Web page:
On one level, in this book John Banville offers a sly wink at iconic British crime fiction. This story takes place in a small village at an aristocratic manor house, with all the suspects already at the scene of the crime, committed, of course, in the library with a dagger. The detective only has to deduce which one is guilty, which is accomplished simultaneously with the gradual revelation of the sordid secrets of the suspects.
On another level, this is historical fiction, set in the winter of 1957 Ireland, when tensions were simmering between Protestants and Catholics, and expectations of class, power, and religion colored every interaction between the two groups, even down to preference in whisky. (The Catholics, apparently, prefer Jameson’s to Bushmills, and consider it a pointed insult to be offered whisky not in keeping with their heritage, “another of the multitude of minor myths the country thrived on.”)
Police Detective Inspector St John Strafford has been sent in a serious snowstorm from Dublin to Ballyglass House in the County of Wexford. This run-down manor was owned by the Protestant Colonel Osborne, so it was thought that the Protestant Strafford might handle the situation more diplomatically than Catholics in the force. At Ballyglass, a priest who was a guest of the house, Father Tom Lawless, has just been murdered and mutilated. Readers can guess why a priest might have been castrated, and the author eventually supplies us with the gruesome justifications for the crime. But more than one person associated with the manor has a motive, and Strafford must figure out which one it is.
The main characters are odd, and all seem, in Strafford’s eyes, to be playing some sort of roles.
Osborne was “very much a type,” Strafford noticed:
“’Odd,’ he thought, ‘that a man should take the time to dress and groom himself so punctiliously while the body of a stabbed and castrated priest lay on the floor in his library. But of course the forms must be observed, whatever the circumstances – afternoon tea had been taken every day, often outdoors, during the siege of Khartoum.’”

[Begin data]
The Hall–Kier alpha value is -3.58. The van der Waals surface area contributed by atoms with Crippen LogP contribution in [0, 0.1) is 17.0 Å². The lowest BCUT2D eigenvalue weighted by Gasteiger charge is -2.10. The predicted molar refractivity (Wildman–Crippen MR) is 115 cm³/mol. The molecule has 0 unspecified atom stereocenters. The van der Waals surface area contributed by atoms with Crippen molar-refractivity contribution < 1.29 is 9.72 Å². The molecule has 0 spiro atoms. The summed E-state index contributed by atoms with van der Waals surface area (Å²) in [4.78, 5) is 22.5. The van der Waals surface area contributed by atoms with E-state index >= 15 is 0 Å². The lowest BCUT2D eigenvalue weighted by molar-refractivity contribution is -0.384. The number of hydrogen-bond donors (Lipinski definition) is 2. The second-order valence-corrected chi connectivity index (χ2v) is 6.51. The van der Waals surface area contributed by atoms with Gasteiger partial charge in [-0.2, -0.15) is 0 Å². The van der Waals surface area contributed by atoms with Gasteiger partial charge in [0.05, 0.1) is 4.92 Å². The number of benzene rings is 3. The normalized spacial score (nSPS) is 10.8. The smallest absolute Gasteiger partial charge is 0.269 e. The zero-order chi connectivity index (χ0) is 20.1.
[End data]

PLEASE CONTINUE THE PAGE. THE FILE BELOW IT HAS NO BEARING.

Osborne’s young (second) wife Sylvia, is generally considered to be crazy, and is administered sedatives every day by a doctor.
Osborne has two children from his first wife who are also at home, as it is Christmastime. Lettie is seventeen, cruel, sarcastic, and full of herself, and Dominic is a morose medical student at Trinity College in Dublin.
In addition, there are a few staff members around, and a few locals who have occasion to stop by frequently at the manor.
Strafford not only had to root through the skeletons hiding in the house. He had to do so within the confines of reality in 1957 Ireland, which meant that:
“The Catholic Church – the powers that be, in other words – would shoulder its way in and take over. There would be a cover-up, some plausible lie would be peddled to the public. The only question was how deeply the facts could be buried.”
Indeed, Strafford was summoned for a parley of sorts with the Archbishop of Dublin, John Charles McQuaid, to discuss his handling of the case, and to receive not so subtle threats about what he did or did not reveal to the press.
Strafford finally closes in on what happened, but only as near as he can get to it by the actors all so wedded to their roles and to their secrets.
Evaluation: This crime story is cleverly told, but the specifics were so abhorrent to me I could hardly bear to read it. This was certainly not the author’s fault, as reality is sometimes just that way, but I can’t really say I enjoyed it.
Published by Faber & Faber, 2020